Feeling Israel: Helen Keller in the Holy Land

"I can't see you, but I feel you, and I know that you are happy, because you are in your homeland, which is being rebuilt."

Helen Keller carrying an infant, the village for the blind at Kfar Uriel, photo: Beno Rothenberg, the Meitar Collection

The name of Helen Keller is known today throughout the world for her personal struggle as a blind and deaf woman. She became a social activist, promoting awareness and working to integrate people with disabilities into society. In the early 1950s, she even visited the young State of Israel as part of a tour on behalf of the American Foundation for the Blind.

Helen Keller’s visit in Israel in May 1952 wasn’t only for the purpose of meeting politicians in the Knesset or Prime Minister David Ben-Gurion in his home. Keller toured the country and met members of her community in Israel. “I can’t see you, but I feel you,” she conveyed through a hug to the children of Kibbutz Degania, who gathered around her car. “I know that you are happy, because you are in your homeland, which is being rebuilt.”

Helen Keller (left) in a meeting with Labor Minister Golda Meir, photo: David Eldan, GPO

While visiting Jerusalem, Keller was impressed by the work being done at the Brandeis Center, where she received explanations regarding new methods of teaching the blind. She also visited the Hadassah nursing school. Keller was so impressed that she stated: “Israel is more advanced than the United States in its efforts to ease the suffering of the unfortunate.”

At the city’s Jewish Institute for the Blind (Beit Hinuch Le’Ivrim) a touching moment was documented, when Helen Keller walked through the door. “At the entrance to the house, the students of the institute handed her dozens of letters written in Braille, and Ms. Keller received their welcome as she hugged and kissed the students excitedly.” At the party held in her honor, Helen Keller couldn’t hide her exhilaration: “The dedicated care and work done to help the blind and deaf in this country, encourage me greatly, in my work for these people.”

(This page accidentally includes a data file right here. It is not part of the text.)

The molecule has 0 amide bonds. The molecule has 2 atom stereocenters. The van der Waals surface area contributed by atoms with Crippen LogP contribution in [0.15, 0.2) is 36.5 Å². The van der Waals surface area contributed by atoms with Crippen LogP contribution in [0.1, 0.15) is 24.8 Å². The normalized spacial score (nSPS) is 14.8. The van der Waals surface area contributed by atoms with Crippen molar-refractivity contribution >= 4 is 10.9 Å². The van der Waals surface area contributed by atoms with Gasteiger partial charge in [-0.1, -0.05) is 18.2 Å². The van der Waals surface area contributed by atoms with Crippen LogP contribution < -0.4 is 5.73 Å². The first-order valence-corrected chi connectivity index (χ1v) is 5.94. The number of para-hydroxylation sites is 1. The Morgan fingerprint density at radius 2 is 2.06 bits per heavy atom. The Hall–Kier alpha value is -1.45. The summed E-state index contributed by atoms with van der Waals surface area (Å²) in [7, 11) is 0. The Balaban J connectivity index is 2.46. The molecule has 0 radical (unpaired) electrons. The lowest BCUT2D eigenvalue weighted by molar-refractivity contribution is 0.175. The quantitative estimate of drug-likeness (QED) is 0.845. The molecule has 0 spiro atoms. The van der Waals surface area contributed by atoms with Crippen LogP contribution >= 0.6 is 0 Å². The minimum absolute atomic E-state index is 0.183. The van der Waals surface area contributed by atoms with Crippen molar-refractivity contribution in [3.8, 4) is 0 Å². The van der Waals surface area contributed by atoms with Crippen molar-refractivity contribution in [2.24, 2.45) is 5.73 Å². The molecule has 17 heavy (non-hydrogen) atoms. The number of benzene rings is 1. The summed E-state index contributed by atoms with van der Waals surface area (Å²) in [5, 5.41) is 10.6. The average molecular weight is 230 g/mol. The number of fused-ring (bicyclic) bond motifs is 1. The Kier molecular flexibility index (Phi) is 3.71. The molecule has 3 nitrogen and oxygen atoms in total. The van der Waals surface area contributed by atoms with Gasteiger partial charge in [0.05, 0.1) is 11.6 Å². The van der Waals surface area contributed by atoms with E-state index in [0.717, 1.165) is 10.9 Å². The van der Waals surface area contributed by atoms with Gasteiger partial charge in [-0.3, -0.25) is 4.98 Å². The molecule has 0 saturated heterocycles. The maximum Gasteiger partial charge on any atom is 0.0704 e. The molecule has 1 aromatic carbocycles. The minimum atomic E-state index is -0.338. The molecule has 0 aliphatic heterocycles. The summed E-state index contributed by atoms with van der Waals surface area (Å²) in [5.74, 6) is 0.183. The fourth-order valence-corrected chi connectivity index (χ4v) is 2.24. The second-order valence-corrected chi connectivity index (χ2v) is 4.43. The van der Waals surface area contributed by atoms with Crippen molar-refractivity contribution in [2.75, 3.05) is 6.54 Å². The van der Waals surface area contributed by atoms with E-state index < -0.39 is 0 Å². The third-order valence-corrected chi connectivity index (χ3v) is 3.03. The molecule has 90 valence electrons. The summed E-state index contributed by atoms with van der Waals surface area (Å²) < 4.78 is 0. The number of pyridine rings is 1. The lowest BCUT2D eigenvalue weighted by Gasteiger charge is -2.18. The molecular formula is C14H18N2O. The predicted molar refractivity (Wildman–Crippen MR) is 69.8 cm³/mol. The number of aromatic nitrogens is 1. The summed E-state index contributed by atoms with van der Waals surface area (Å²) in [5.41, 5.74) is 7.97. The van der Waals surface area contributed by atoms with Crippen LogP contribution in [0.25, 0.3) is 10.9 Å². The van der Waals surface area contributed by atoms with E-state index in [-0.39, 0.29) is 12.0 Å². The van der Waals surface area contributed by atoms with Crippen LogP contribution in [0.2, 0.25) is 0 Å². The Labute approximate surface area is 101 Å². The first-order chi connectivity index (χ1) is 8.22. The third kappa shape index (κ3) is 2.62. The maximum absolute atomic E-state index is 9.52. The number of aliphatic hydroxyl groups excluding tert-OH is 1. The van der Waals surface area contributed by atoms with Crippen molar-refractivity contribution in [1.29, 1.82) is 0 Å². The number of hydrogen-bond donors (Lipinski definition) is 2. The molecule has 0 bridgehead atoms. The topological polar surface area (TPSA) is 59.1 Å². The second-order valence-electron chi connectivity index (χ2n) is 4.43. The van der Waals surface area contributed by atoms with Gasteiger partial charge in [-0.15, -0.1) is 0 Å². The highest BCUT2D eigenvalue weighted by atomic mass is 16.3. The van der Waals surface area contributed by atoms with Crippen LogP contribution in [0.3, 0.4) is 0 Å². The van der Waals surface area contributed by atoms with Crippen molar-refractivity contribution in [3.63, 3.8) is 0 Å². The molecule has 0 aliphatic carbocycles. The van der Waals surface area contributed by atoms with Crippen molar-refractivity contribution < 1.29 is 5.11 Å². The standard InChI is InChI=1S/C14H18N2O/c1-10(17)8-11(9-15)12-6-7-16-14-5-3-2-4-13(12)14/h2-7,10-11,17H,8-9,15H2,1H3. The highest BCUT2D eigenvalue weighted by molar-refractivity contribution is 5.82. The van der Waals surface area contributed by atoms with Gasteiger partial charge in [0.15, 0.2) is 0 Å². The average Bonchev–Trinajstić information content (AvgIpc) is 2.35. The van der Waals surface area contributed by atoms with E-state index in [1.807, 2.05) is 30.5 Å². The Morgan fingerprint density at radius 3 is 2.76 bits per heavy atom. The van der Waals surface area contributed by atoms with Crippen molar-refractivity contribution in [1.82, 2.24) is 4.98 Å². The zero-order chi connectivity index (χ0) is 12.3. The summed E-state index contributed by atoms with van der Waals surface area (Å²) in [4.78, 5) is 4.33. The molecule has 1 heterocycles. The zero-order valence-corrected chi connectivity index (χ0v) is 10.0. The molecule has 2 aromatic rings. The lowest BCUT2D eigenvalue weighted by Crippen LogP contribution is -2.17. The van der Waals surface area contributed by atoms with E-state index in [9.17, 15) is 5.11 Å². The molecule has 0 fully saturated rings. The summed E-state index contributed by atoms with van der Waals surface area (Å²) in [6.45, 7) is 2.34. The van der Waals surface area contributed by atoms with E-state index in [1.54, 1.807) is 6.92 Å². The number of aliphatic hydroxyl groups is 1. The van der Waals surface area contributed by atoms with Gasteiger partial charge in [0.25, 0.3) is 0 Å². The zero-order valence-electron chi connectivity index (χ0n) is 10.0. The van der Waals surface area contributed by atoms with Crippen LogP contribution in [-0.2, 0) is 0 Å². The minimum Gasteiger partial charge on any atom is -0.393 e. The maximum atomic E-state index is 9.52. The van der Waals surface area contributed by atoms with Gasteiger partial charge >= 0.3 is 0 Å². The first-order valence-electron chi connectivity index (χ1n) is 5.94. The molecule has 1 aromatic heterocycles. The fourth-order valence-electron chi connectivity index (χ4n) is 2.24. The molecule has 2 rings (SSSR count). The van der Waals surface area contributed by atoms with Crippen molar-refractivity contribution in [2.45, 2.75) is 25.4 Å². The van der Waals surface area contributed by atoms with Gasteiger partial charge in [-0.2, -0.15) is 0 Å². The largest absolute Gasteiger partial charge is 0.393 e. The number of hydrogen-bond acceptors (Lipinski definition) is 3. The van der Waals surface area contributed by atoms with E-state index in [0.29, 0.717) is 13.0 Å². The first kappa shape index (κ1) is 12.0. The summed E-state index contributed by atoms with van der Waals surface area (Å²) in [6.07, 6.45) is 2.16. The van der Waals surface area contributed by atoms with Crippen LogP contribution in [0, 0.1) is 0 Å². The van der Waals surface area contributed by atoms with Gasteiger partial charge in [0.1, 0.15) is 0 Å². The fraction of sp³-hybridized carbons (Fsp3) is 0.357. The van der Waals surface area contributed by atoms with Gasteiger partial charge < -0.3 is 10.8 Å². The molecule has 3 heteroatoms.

Helen Keller’s car arrives at Kfar Uriel, photo: Beno Rothenberg, the Meitar Collection

A particularly interesting meeting took place at Kfar Uriel, which was actually founded as an experimental project, with the goal of integrating blind immigrants into various workplaces in nearby Gedera. Helen Keller visited the workshop in the village where, among other things, immigrants from Yemen and their families also worked, and was extremely impressed by what she encountered. She enjoyed meeting and talking with the blind Yemeni immigrants and encouraged them. At the local kindergarten, children greeted her with traditional songs. A Maariv reporter described the touching scene in Hebrew: “The deaf woman’s hands move in rhythm with the melody and you almost believe that she can hear. She places her hand on a toddler’s throat and ‘listens’ to the song. The child does not panic. A toddler hands her a bunch of daisies, receives a kiss from the elderly lady, and shyly blushes.”

Helen Keller visits Kfar Uriel, photo: Beno Rothenberg, the Meitar Collection

Another important stop on Keller’s tour was the city of Netanya, where she made a special visit to what is today known as the Central Library for Blind and Reading Impaired People. After welcoming all those present, Keller turned to the books, running her fingers over the Braille script. She browsed through a work written by Stefan Zweig and when she felt the author’s name, she remarked, “A pity he ended his life so tragically.”

An interesting interaction occurred during Keller’s chat with the mayor of Netanya, Oved Ben Ami. Keller urged the mayor to employ the blind in industrial factories, to make use of their talent and precision: “In the United States there are 257 professions in which the blind are employed!”

Helen Keller receiving flowers from a little girl at Kfar Uriel, photo: Beno Rothenberg, the Meitar Collection

Helen Keller summarized her fifteen-day visit to the Holy Land with inspiring and hopeful words addressed to Israel’s citizens: “I leave Israel greatly impressed by everything that is being done here. The flourishing cities, villages, and kibbutzim that are being built, the industrial factories and the happy, healthy faces of the children and youth – they all fill my heart with faith in Israel’s prospects for future development.”


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Book Diplomacy: Curt Wormann and the International Librarians